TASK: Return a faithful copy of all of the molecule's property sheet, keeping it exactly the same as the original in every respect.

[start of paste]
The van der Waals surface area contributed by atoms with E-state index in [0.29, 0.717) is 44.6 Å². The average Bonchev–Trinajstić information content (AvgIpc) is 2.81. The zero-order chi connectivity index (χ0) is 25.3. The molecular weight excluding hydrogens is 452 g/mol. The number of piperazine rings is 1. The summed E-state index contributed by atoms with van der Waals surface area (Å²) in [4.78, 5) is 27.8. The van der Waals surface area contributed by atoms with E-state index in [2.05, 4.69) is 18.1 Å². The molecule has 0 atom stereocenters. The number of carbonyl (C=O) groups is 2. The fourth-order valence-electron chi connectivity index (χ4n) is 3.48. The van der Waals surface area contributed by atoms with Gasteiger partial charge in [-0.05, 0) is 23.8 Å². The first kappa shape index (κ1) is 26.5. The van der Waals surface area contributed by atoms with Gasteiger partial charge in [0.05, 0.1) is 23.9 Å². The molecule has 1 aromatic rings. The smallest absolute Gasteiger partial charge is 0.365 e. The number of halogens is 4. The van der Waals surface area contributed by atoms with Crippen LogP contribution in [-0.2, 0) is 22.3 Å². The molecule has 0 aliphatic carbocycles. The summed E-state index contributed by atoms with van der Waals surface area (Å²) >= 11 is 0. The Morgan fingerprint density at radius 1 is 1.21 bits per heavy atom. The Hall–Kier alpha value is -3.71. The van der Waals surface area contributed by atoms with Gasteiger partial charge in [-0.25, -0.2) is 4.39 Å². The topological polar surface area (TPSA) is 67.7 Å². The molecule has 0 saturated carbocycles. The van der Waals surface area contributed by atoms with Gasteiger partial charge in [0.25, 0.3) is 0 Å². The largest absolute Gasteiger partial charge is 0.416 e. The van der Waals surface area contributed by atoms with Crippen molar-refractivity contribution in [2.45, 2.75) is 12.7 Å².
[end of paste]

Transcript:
The van der Waals surface area contributed by atoms with E-state index in [0.29, 0.717) is 44.6 Å². The average Bonchev–Trinajstić information content (AvgIpc) is 2.81. The zero-order chi connectivity index (χ0) is 25.3. The molecular weight excluding hydrogens is 452 g/mol. The number of piperazine rings is 1. The summed E-state index contributed by atoms with van der Waals surface area (Å²) in [4.78, 5) is 27.8. The van der Waals surface area contributed by atoms with E-state index in [2.05, 4.69) is 18.1 Å². The molecule has 0 atom stereocenters. The number of carbonyl (C=O) groups is 2. The fourth-order valence-electron chi connectivity index (χ4n) is 3.48. The van der Waals surface area contributed by atoms with Gasteiger partial charge in [-0.05, 0) is 23.8 Å². The first kappa shape index (κ1) is 26.5. The van der Waals surface area contributed by atoms with Gasteiger partial charge in [0.05, 0.1) is 23.9 Å². The molecule has 1 aromatic rings. The smallest absolute Gasteiger partial charge is 0.365 e. The number of halogens is 4. The van der Waals surface area contributed by atoms with Crippen LogP contribution in [-0.2, 0) is 22.3 Å². The molecule has 0 aliphatic carbocycles. The summed E-state index contributed by atoms with van der Waals surface area (Å²) >= 11 is 0. The Morgan fingerprint density at radius 1 is 1.21 bits per heavy atom. The Hall–Kier alpha value is -3.71. The van der Waals surface area contributed by atoms with Gasteiger partial charge in [-0.25, -0.2) is 4.39 Å². The topological polar surface area (TPSA) is 67.7 Å². The molecule has 0 saturated carbocycles. The van der Waals surface area contributed by atoms with Gasteiger partial charge in [0.25, 0.3) is 0 Å². The largest absolute Gasteiger partial charge is 0.416 e. The van der Waals surface area contributed by atoms with Crippen molar-refractivity contribution in [2.45, 2.75) is 12.7 Å².